RAY SUAREZ: Well, let me get your view on this disagreement, this discussion, this -- I don't know -- semantic debate. We heard some of it from the president yesterday, some more of it from the secretary of defense today about the difference between a deadline, a benchmark, whether in effect the Iraqi government has agreed that there do exist benchmarks that they have to meet at some point.
SEN. JACK REED: Well, this confusion between what the president said, what the secretary of defense said, and what the prime minister said, I think, highlights the lack of any coherent strategy going forward.
The perception, if you listen to the ambassador in Iraq and General Casey, was that certain benchmarks had been agreed to, that they were going to be followed up, they were going to be supported by both governments. The president alluded to them, and then the prime minister suggested, "Well, that's not exactly the case. We're not quite sure about that." And then today the secretary of defense was telling everybody simply to relax and step back and a rather blase attitude to a very serious situation.
So I think it highlights the lack of coherence and a sound strategy going forward by this government and in partnership with the Iraqi government.
RAY SUAREZ: The president did say that the ultimate responsibility for the success or even the failure of the policy is his and, if voters are mad, that they shouldn't take it out on Republican-elected officials in a couple of weeks.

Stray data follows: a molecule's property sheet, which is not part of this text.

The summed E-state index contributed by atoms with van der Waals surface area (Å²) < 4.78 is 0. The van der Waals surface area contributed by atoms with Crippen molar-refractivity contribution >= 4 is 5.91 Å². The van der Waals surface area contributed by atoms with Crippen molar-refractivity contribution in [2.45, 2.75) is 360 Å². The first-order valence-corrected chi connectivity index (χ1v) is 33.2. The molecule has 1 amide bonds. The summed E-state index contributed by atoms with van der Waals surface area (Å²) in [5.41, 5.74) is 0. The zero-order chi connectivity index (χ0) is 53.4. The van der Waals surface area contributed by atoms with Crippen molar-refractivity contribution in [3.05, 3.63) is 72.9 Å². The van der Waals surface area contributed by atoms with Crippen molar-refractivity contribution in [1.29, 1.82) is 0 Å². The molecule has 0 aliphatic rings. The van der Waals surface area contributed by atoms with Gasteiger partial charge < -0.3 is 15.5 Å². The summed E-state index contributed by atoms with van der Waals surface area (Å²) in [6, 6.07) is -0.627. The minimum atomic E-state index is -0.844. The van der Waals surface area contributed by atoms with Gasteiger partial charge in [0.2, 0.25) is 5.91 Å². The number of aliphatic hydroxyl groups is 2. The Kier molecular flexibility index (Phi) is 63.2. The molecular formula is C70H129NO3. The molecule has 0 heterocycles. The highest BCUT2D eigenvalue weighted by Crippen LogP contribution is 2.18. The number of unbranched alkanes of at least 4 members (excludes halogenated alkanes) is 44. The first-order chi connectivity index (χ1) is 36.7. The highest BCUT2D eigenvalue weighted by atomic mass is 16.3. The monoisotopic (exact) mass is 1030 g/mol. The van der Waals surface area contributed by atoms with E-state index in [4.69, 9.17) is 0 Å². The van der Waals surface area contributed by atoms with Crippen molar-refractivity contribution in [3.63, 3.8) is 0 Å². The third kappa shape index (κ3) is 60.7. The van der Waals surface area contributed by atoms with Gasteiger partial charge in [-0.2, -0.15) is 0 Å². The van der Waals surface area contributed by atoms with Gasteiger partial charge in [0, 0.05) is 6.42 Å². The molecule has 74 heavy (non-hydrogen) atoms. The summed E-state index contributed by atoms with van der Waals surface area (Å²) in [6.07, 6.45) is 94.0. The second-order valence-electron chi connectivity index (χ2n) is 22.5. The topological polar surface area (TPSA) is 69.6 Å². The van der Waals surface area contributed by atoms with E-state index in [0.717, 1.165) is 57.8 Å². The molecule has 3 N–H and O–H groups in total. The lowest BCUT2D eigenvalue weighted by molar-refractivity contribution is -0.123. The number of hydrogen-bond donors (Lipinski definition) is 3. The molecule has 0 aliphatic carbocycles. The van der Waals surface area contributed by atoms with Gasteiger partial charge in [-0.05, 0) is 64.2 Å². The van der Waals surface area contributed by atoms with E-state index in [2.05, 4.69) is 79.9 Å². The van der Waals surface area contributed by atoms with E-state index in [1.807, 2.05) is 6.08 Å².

SEN. JACK REED: Well, he's right about the responsibility. In large part, it's his strategy going into Iraq. Subsequently, I think it's the conduct of the operations, which in many cases were incompetently executed, in terms of supporting our military effort with adequate civilian reconstruction, of recognizing the nature of this insurgency early on and taking adequate steps.
But I think the American people are so concerned about the situation there, it's beyond just concern. In many cases, it's real heartache as they look at the casualty list, as they see the suffering of the Iraqi people, that their responsibility as voters is to register this concern. And I think they will.
Democrat policy direction
RAY SUAREZ: Well, let's say you in January have to finally put up one of the persistent criticisms from the Republican side of the aisle is the Democrats haven't had to come up with, haven't come up with any alternatives. Well, if the Democrats capture one or both houses, how would Iraq policy or suggestions for policy coming from the Hill look different?
SEN. JACK REED: Well, I would hope -- and this is something that I agree with Steve Hadley -- is that the effort should be bipartisan, but we have suggested an outline.
Senator Levin and myself proposed months ago an approach in which the policy would be clearly stating that our objective is to begin a redeployment of all forces, first within the country, then hopefully outside of Iraq, within a reasonable period of time, without an arbitrary deadline or rigid timetable, but that we would supplement and complement that effort by building up the capacity of the Iraqi security forces and by encouraging, somehow making it clear that the Maliki government has to take these very critical political steps.
Every commander that I speak to on the field will talk about the ultimate and most decisive fact is not simply military power in place, but it's that there is a political decision-making in Iraq that will favor appropriately our forces in that country.
RAY SUAREZ: But if you can't have a meeting of the minds on the way forward, starting in January, and there is more Democratic influence in the running of the Congress, in mechanical terms, what happens at that point? Because the president still runs the executive branch.